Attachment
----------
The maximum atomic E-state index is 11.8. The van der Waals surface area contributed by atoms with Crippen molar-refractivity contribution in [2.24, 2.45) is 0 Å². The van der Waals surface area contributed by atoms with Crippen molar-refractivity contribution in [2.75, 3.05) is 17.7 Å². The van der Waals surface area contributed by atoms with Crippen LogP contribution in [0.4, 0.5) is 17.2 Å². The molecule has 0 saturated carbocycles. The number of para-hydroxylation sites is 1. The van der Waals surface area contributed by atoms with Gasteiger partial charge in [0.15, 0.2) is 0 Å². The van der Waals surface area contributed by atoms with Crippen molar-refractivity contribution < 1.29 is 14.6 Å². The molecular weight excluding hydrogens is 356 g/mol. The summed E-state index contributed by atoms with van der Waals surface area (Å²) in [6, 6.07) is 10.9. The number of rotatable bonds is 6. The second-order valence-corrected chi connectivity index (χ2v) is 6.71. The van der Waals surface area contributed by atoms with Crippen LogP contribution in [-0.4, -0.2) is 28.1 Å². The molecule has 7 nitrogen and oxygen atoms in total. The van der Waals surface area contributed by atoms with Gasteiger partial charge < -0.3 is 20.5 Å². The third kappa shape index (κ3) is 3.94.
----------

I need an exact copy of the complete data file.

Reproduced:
The maximum atomic E-state index is 11.8. The van der Waals surface area contributed by atoms with Crippen molar-refractivity contribution in [2.24, 2.45) is 0 Å². The van der Waals surface area contributed by atoms with Crippen molar-refractivity contribution in [2.75, 3.05) is 17.7 Å². The van der Waals surface area contributed by atoms with Crippen LogP contribution in [0.4, 0.5) is 17.2 Å². The molecule has 0 saturated carbocycles. The number of para-hydroxylation sites is 1. The van der Waals surface area contributed by atoms with Gasteiger partial charge in [0.15, 0.2) is 0 Å². The van der Waals surface area contributed by atoms with Crippen molar-refractivity contribution < 1.29 is 14.6 Å². The molecular weight excluding hydrogens is 356 g/mol. The summed E-state index contributed by atoms with van der Waals surface area (Å²) in [6, 6.07) is 10.9. The number of rotatable bonds is 6. The second-order valence-corrected chi connectivity index (χ2v) is 6.71. The van der Waals surface area contributed by atoms with Crippen LogP contribution in [-0.4, -0.2) is 28.1 Å². The molecule has 7 nitrogen and oxygen atoms in total. The van der Waals surface area contributed by atoms with Gasteiger partial charge < -0.3 is 20.5 Å². The third kappa shape index (κ3) is 3.94.